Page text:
Sunday, May 25, 2008

Bonding

There are two events in the year that I would never spend without my family - my birthday and Christmas. Not because of the presents but because being with them on these milestones is a tradition I am not willing to change.

And so I made my way to JFK for the former event at 6 am at the end of April, blurry eyed and craving caffeine, having woken up too late to grab a coffee before jumping into the cab.
I was less than amused when the BA clerk told me that my luggage could not be checked all the way to Lyon as I was landing in Terminal 4 in London but my onward flight was departing from the new Terminal 5, leaving me no time to transfer. My mind worked fast, despite the despicably early hour, and within 30 minutes I had called my friend Marie, arranged to stay with her in London for the night and booked myself on the first flight out to France the following morning.
The unexpected extended stop over gave me 12 hours to catch up and gossip with her over dinner - a very pleasant interlude as it were.

My family and I quickly settle into a reassuringly familiar routine as soon as I arrive home. The first few hours are usually spent decyphering what I am trying to say as my French always takes a little while to come back. After that, it feels like nothing has changed much since I left home 13 years ago.

My sister lives at home with my parents and my brother, despite living a few miles away with his girlfriend, usually takes time off when I am in town so that we can all spend as much time together as possible. And so, for a week, our family unit is intact, almost suspended in a time warp where we are somehow ageless - not quite children anymore, but not quite adults yet.

Each day is anchored around dinner, a sacred time during which everything is discussed but primarily politics - how bad Sarkozy is, the collapse of the sub-prime market, the state of the national health service ... Our extended family also keeps us busy, my mother having 10 brothers and sisters - and therefore us having a myriad of uncles, aunties and cousins - mean that life is sometimes uncomfortably, but entertainingly, close to a sitcom.

But the main theme of my holidays back to France is "bonding".

Bonding with my brother and my sister as we play squash every day - 45 minutes filled with raw energy, excitement but mainly laughter as we nearly miss hitting each other with the racket on numerous occasions, swear in a perfectly bilingual manner or giggle at my sometimes Monica Selles'esque grunting! We leave the court exhausted, high on happy hormones and ready to do it all over again the next day.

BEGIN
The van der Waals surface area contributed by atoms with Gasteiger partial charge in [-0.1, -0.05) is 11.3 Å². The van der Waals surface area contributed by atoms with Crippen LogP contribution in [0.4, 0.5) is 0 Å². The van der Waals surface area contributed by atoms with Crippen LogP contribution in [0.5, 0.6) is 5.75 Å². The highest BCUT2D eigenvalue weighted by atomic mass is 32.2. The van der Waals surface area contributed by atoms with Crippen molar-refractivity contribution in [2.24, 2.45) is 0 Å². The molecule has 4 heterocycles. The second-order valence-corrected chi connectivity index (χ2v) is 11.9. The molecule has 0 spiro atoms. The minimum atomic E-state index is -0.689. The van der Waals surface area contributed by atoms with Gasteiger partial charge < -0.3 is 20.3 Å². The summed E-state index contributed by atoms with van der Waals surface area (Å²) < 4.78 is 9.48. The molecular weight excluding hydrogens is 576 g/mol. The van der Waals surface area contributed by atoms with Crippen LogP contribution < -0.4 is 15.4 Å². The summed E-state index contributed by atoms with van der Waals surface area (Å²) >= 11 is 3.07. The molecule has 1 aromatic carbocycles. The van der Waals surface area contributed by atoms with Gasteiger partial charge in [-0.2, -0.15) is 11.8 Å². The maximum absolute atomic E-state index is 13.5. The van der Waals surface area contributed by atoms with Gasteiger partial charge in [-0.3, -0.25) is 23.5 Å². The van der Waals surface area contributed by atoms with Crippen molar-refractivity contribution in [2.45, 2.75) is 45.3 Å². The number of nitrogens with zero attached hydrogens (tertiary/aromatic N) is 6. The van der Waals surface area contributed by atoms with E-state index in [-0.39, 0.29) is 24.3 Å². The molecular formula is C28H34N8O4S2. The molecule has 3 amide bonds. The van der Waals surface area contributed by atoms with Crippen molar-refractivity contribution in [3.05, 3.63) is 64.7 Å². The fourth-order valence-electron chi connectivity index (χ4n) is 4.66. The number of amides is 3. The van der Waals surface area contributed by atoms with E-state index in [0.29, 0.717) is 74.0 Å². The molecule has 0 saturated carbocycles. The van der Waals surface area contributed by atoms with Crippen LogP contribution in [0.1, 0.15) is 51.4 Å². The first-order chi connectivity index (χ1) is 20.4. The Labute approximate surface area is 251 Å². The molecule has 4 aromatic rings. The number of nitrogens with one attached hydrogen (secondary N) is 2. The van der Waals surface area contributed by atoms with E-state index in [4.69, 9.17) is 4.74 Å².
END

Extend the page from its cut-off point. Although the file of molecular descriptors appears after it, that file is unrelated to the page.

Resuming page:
Bonding with my father as the two of us head off for our daily cross-country bicycle ride along the river and the neighbouring fields and forests. I remember the days, only a few years ago, when Dad (the man who can never sit still) had to force us to go cycling but I am now the one asking to go. I thoroughly enjoy these rides, whizzing through the small paths, hitting rocks and tree roots, jumping obstacles, crossing muddy puddles. This is when my long lost Tom boy comes out to play again.

Bonding with my mum, usually while helping her prepare dinner, trying to explain that it is normal to have to kiss a lot of frogs before finding a prince, while never actually telling her how many frogs there are or have been ... Trying desperately to make her understand me and my decisions, while knowing she never really will as our generations are so utterly different.

Another tradition I love is my mum recounting the day of my birth on my actual birthday. While I could probably do with less of the gory details (12 hour labour without a peridural or even gas and air!), I never tire of hearing it. I am looking forward to my next birthday already ...

2 comments:

Peter H said...

I am convinced your life in France is like all the nice bits from Truffaut movies, spliced together.

You forage for chanterelles, laugh while flicking away the croissant crumbs from your onion necklace while mama strangles some minor farm animal in the background.

Meanwhile in London I suffer the indignities of tube travel, day-old sandwiches and EastEnders.

As we English say, ce'st la vie.

Peter H said...

I am convinced your life in France is like all the nice bits from Truffaut movies, spliced together.

You forage for chanterelles, laugh while flicking away the croissant crumbs from your onion necklace while mama strangles some minor farm animal in the background.

Meanwhile in London I suffer the indignities of tube travel, day-old sandwiches and EastEnders.

As we English say, ce'st la vie.